We also count the number of unique sequences on which each domain is found, which is shown in green. Note that a domain may appear multiple times on the same sequence, leading to the difference between these two numbers.
Finally, we group sequences from the same organism according to the NCBI code that is assigned by UniProt, allowing us to count the number of distinct sequences on which the domain is found. This value is shown in the pink boxes.
We use the NCBI species tree to group organisms according to their taxonomy and this forms the structure of the displayed tree. Note that in some cases the trees are too large (have too many nodes) to allow us to build an interactive tree, but in most cases you can still view the tree in a plain text, non-interactive representation. Those species which are represented in the seed alignment for this domain are highlighted.
You can use the tree controls to manipulate how the interactive tree is displayed:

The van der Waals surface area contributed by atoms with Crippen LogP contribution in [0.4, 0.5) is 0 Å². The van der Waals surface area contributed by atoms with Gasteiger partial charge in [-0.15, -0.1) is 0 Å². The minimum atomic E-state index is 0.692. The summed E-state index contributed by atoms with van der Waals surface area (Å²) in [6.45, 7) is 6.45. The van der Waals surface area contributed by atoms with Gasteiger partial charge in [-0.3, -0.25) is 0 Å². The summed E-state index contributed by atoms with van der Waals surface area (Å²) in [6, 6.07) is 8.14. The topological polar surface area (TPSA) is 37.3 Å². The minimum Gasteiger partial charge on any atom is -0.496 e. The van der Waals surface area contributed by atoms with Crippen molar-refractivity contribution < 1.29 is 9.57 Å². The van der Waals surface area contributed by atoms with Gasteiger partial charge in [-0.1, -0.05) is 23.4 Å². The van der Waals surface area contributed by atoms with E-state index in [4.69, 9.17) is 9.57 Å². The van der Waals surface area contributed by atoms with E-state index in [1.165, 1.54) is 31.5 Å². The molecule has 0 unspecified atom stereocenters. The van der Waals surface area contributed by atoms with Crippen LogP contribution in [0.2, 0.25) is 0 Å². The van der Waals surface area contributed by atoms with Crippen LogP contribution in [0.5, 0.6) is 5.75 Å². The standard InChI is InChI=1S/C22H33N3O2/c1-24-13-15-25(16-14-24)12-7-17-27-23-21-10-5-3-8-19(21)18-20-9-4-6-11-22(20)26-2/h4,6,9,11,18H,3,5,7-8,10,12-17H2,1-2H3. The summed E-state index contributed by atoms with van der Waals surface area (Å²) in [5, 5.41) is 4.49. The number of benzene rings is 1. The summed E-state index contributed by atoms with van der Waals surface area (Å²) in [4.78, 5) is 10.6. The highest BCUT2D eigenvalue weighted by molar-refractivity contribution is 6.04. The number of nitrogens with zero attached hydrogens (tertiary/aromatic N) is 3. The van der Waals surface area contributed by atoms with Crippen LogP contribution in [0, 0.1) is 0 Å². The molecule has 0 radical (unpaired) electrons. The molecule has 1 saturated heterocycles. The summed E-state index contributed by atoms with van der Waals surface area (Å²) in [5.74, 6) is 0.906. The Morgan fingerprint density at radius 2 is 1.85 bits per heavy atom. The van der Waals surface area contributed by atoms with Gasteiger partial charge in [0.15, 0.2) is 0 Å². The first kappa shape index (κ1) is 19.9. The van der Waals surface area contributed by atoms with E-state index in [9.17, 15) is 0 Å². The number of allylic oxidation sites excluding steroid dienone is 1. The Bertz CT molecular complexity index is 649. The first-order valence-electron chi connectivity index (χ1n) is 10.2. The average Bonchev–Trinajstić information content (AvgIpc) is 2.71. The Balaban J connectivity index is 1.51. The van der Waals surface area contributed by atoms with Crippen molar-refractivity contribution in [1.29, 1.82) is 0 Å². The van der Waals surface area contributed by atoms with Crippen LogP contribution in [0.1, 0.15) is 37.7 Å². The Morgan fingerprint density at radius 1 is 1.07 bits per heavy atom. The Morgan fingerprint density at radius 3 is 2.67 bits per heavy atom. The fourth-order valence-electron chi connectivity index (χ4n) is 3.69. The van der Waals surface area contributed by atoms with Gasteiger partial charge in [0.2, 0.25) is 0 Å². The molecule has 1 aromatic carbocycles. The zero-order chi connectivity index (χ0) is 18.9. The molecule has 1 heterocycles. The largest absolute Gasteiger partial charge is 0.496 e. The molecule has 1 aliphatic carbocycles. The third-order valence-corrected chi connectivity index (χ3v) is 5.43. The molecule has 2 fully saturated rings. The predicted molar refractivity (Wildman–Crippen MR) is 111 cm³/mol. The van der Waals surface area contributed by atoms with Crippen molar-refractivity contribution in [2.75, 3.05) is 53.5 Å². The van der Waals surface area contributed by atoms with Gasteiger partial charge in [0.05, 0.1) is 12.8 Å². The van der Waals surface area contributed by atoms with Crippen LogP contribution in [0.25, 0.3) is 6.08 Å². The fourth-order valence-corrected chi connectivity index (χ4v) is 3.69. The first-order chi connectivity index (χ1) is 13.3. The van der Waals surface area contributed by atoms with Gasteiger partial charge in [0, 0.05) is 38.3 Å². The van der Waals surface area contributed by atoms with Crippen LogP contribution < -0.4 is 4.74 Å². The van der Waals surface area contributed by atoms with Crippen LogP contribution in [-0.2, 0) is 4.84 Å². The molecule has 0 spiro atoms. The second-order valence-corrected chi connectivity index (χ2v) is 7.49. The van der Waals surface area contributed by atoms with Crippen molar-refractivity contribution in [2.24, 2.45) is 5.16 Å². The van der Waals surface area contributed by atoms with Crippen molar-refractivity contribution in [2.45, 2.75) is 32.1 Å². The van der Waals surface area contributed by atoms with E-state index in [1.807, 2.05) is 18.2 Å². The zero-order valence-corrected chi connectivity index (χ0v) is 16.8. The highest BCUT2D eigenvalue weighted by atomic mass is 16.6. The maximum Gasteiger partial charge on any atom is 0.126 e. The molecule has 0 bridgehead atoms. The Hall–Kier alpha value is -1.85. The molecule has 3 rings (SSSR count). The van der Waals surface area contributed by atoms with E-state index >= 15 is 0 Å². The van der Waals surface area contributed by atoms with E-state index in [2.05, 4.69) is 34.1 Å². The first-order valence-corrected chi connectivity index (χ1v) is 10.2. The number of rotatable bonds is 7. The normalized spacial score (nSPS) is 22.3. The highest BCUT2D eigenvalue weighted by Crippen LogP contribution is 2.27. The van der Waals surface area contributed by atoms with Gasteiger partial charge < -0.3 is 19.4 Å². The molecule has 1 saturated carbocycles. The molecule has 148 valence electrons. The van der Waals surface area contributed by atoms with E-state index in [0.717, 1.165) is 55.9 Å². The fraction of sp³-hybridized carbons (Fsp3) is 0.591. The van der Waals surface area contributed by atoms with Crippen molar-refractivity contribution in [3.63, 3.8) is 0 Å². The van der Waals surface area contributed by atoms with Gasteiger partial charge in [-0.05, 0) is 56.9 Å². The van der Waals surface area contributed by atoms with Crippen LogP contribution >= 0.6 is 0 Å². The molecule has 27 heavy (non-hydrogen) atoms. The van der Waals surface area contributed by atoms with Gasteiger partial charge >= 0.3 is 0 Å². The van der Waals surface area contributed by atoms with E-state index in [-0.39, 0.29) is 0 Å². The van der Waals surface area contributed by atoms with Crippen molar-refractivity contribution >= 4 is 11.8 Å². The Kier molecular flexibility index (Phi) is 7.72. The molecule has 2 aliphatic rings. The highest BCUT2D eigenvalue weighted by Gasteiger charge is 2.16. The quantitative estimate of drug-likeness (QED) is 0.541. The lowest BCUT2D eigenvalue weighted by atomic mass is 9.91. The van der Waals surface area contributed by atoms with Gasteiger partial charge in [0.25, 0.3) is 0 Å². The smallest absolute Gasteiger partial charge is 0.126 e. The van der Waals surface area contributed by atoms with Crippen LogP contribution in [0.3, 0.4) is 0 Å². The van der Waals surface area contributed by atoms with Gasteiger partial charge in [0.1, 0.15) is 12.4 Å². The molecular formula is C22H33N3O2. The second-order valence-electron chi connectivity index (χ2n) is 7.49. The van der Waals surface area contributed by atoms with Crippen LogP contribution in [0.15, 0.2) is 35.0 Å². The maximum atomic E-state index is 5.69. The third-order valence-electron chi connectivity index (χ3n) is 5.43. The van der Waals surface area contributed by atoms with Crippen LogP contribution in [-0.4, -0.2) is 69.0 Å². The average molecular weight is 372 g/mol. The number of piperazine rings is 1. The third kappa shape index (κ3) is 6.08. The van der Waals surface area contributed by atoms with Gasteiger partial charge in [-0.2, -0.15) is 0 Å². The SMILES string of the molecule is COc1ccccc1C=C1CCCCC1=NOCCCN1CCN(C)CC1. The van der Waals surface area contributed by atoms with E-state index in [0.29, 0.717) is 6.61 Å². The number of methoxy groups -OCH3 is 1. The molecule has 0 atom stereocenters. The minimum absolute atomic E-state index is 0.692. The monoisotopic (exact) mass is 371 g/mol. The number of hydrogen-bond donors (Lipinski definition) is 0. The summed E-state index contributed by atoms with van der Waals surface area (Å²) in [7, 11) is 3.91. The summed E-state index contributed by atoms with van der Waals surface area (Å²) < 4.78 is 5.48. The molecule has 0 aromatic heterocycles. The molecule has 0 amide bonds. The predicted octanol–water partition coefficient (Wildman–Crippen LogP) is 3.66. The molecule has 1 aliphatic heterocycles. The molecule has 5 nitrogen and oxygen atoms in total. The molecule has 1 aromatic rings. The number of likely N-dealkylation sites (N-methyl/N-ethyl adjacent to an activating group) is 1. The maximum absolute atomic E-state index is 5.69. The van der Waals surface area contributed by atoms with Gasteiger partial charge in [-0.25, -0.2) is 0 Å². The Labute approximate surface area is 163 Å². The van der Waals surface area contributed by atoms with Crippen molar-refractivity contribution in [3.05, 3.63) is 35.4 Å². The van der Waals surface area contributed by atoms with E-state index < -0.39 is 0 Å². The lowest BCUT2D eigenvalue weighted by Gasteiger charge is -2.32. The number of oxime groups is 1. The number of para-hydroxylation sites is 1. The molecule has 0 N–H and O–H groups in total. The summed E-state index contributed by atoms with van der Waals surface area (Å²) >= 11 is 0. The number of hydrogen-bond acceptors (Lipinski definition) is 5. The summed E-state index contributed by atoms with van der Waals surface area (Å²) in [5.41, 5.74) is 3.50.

- show/hide the summary boxes
- highlight species that are represented in the seed alignment
- expand/collapse the tree or expand it to a given depth
- select a sub-tree or a set of species within the tree and view them graphically or as an alignment
- save a plain text representation of the tree
Please note: for large trees this can take some time. While the tree is loading, you can safely switch away from this tab but if you browse away from the family page entirely, the tree will not be loaded.
There is 1 interaction for this family. More...
We determine these interactions using iPfam, which considers the interactions between residues in three-dimensional protein structures and maps those interactions back to Pfam families. You can find more information about the iPfam algorithm in the journal article that accompanies the website.
For those sequences which have a structure in the Protein DataBank, we use the mapping between UniProt, PDB and Pfam coordinate systems from the PDBe group, to allow us to map Pfam domains onto UniProt sequences and three-dimensional protein structures. The table below shows the structures on which the IDO domain has been found. There are 46 instances of this domain found in the PDB. Note that there may be multiple copies of the domain in a single PDB structure, since many structures contain multiple copies of the same protein sequence.
Loading structure mapping...